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Blog post: Guidelines for the critique of nursing research articles


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The overall goal of a research critique is to evaluate a study’s merits and its applicability to clinical practice. A research critique goes beyond a review or summary of a study, and it carefully appraises a study’s strengths and limitations. By evaluating a study’s component parts, the critique should assess objectively a study’s validity and significance.

Several guidelines for the appraisal of evidence—in the form of meta-analyses, systematic reviews, and clinical practice guidelines—have been published in print and online. In addition to nursing research textbooks, several published guidelines for how to review single research studies can help nurses in their journal club endeavors (Brown, 1999). See Chapter 3 for online resources for evidence-based practice. The following resources specifically target the critical appraisal of research studies:

 

  • Critical appraisal tools developed by the Critical Appraisal Skills Program, (suitable for all types of studies) NHS Trust-Public Health Resource Unit. (www.caspinternational.org)
  • Critical appraisal worksheets in the EBM Toolbox, Center for Evidence-Based Medicine at Oxford (www.cebm.net).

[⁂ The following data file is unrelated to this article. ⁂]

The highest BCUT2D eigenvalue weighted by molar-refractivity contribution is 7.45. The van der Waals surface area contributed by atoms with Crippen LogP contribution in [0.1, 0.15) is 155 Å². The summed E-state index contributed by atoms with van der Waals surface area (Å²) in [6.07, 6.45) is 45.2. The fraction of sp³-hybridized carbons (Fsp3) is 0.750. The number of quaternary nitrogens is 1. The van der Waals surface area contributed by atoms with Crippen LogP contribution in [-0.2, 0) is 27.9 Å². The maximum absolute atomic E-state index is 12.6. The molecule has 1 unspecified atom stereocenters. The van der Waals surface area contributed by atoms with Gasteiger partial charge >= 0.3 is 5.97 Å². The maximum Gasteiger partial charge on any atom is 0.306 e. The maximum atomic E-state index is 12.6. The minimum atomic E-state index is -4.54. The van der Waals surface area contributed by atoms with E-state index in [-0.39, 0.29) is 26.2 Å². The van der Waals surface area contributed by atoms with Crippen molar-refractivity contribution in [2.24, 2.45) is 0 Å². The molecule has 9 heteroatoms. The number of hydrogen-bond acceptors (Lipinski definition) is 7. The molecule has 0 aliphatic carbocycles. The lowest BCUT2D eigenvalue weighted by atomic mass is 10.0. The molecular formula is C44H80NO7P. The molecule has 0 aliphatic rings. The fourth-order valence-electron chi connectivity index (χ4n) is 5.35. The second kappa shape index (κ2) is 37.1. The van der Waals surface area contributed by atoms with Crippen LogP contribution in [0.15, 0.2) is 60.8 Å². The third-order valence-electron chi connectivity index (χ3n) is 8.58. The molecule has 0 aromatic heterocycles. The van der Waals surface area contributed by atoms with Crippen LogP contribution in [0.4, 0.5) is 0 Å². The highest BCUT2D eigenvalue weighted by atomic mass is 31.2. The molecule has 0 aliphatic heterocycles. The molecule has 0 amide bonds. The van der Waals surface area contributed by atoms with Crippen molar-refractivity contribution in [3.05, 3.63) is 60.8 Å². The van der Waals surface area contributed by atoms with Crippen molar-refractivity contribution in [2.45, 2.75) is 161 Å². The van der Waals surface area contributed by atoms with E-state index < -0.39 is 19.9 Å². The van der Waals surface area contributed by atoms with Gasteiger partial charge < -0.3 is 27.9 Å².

• Users’ Guide to Evidence-Based Practice. Site maintained by the Canadian Centre for Health Evidence (www.cche.net/text/usersguides/therapy.asp). (Originally published in the Journal of the American Medical Asociation.)


The level of discussion at the initial journal club meetings will depend on the facilitator’s knowledge base. Nurses who have completed graduate-level research courses will be able to guide the group so that all questions can be answered and discussed. It may not be possible, however, to have a registered nurse with a master’s degree serve as a facilitator for every journal club. If this is the case in your organization, consider limiting how many journal clubs meet to ensure adequate mentorship. Another choice is to have baccalaureate-prepared nurses serve as facilitators and understand that, in the beginning, certain questions may pose a challenge to the group. In that case, the group should agree to discuss as many of the questions as possible and to skip over questions they find difficult. The facilitator can then follow up with someone who can clarify the difficult areas of the critique. With experience, educational sessions, and mentoring, nurses’ knowledge and confidence levels will continue to increase. Evidence-based practice, like any new skill, takes practice. Journal clubs are a great way to learn the skills necessary to evaluate the evidence and to decide whether it’s applicable to specific practice areas.

Source: Evidence-Based Practice Made Simple